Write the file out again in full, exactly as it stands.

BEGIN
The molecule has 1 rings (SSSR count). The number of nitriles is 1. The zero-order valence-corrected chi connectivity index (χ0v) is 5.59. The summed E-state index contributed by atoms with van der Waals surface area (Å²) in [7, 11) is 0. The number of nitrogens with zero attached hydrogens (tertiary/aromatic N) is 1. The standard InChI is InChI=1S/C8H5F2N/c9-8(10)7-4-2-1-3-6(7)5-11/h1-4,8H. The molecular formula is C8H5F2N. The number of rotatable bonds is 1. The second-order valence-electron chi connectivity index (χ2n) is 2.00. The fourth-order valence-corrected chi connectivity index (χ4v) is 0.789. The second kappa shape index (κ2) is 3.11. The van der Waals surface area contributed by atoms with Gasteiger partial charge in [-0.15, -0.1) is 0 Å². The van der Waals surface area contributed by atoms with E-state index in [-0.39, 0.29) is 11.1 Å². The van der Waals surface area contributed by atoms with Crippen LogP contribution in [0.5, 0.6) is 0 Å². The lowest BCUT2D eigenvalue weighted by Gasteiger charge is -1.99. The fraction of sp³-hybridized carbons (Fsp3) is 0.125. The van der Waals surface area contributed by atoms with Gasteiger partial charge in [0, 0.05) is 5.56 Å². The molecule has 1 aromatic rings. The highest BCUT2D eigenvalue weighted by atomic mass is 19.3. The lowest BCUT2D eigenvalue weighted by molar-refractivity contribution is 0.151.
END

The molecule has 1 rings (SSSR count). The number of nitriles is 1. The zero-order valence-corrected chi connectivity index (χ0v) is 5.59. The summed E-state index contributed by atoms with van der Waals surface area (Å²) in [7, 11) is 0. The number of nitrogens with zero attached hydrogens (tertiary/aromatic N) is 1. The standard InChI is InChI=1S/C8H5F2N/c9-8(10)7-4-2-1-3-6(7)5-11/h1-4,8H. The molecular formula is C8H5F2N. The number of rotatable bonds is 1. The second-order valence-electron chi connectivity index (χ2n) is 2.00. The fourth-order valence-corrected chi connectivity index (χ4v) is 0.789. The second kappa shape index (κ2) is 3.11. The van der Waals surface area contributed by atoms with Gasteiger partial charge in [-0.15, -0.1) is 0 Å². The van der Waals surface area contributed by atoms with E-state index in [-0.39, 0.29) is 11.1 Å². The van der Waals surface area contributed by atoms with Crippen LogP contribution in [0.5, 0.6) is 0 Å². The lowest BCUT2D eigenvalue weighted by Gasteiger charge is -1.99. The fraction of sp³-hybridized carbons (Fsp3) is 0.125. The van der Waals surface area contributed by atoms with Gasteiger partial charge in [0, 0.05) is 5.56 Å². The molecule has 1 aromatic rings. The highest BCUT2D eigenvalue weighted by atomic mass is 19.3. The lowest BCUT2D eigenvalue weighted by molar-refractivity contribution is 0.151.